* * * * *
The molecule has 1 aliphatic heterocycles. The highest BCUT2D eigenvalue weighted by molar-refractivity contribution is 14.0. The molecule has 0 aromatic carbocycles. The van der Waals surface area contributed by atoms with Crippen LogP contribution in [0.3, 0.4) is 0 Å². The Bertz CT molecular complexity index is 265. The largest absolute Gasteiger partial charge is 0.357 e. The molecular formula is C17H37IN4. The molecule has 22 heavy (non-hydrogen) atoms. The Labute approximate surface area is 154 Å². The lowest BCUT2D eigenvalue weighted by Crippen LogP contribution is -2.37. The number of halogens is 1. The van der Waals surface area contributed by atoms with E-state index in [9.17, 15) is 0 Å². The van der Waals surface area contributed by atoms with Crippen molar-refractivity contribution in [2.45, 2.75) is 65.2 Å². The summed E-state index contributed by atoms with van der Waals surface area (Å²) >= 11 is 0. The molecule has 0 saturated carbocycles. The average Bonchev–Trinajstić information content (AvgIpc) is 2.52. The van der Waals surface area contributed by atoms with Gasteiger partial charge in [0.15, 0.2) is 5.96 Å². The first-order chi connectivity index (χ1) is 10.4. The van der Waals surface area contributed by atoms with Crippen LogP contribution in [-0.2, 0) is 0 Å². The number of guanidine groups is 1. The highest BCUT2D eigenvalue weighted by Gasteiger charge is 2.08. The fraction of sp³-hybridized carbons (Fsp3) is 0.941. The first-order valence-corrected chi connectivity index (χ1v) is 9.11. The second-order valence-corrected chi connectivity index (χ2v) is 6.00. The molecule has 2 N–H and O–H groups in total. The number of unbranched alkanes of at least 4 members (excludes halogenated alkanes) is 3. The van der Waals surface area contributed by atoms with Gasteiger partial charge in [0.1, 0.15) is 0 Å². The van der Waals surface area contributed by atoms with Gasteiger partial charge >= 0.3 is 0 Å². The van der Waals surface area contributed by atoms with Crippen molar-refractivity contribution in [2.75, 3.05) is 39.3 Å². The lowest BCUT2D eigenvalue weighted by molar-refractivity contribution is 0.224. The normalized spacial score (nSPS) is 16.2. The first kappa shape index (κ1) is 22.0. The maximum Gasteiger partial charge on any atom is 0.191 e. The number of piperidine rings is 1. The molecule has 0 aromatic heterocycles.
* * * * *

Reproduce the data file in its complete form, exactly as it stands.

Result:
The molecule has 1 aliphatic heterocycles. The highest BCUT2D eigenvalue weighted by molar-refractivity contribution is 14.0. The molecule has 0 aromatic carbocycles. The van der Waals surface area contributed by atoms with Crippen LogP contribution in [0.3, 0.4) is 0 Å². The Bertz CT molecular complexity index is 265. The largest absolute Gasteiger partial charge is 0.357 e. The molecular formula is C17H37IN4. The molecule has 22 heavy (non-hydrogen) atoms. The Labute approximate surface area is 154 Å². The lowest BCUT2D eigenvalue weighted by Crippen LogP contribution is -2.37. The number of halogens is 1. The van der Waals surface area contributed by atoms with E-state index in [9.17, 15) is 0 Å². The van der Waals surface area contributed by atoms with Crippen molar-refractivity contribution in [2.45, 2.75) is 65.2 Å². The summed E-state index contributed by atoms with van der Waals surface area (Å²) >= 11 is 0. The molecule has 0 saturated carbocycles. The average Bonchev–Trinajstić information content (AvgIpc) is 2.52. The van der Waals surface area contributed by atoms with Gasteiger partial charge in [0.15, 0.2) is 5.96 Å². The first-order chi connectivity index (χ1) is 10.4. The van der Waals surface area contributed by atoms with Crippen LogP contribution in [-0.2, 0) is 0 Å². The number of guanidine groups is 1. The highest BCUT2D eigenvalue weighted by Gasteiger charge is 2.08. The fraction of sp³-hybridized carbons (Fsp3) is 0.941. The first-order valence-corrected chi connectivity index (χ1v) is 9.11. The second-order valence-corrected chi connectivity index (χ2v) is 6.00. The molecule has 2 N–H and O–H groups in total. The number of unbranched alkanes of at least 4 members (excludes halogenated alkanes) is 3. The van der Waals surface area contributed by atoms with Gasteiger partial charge in [0.1, 0.15) is 0 Å². The van der Waals surface area contributed by atoms with Gasteiger partial charge >= 0.3 is 0 Å². The van der Waals surface area contributed by atoms with Crippen molar-refractivity contribution in [2.75, 3.05) is 39.3 Å². The lowest BCUT2D eigenvalue weighted by molar-refractivity contribution is 0.224. The normalized spacial score (nSPS) is 16.2. The first kappa shape index (κ1) is 22.0. The maximum Gasteiger partial charge on any atom is 0.191 e. The number of piperidine rings is 1. The molecule has 0 aromatic heterocycles.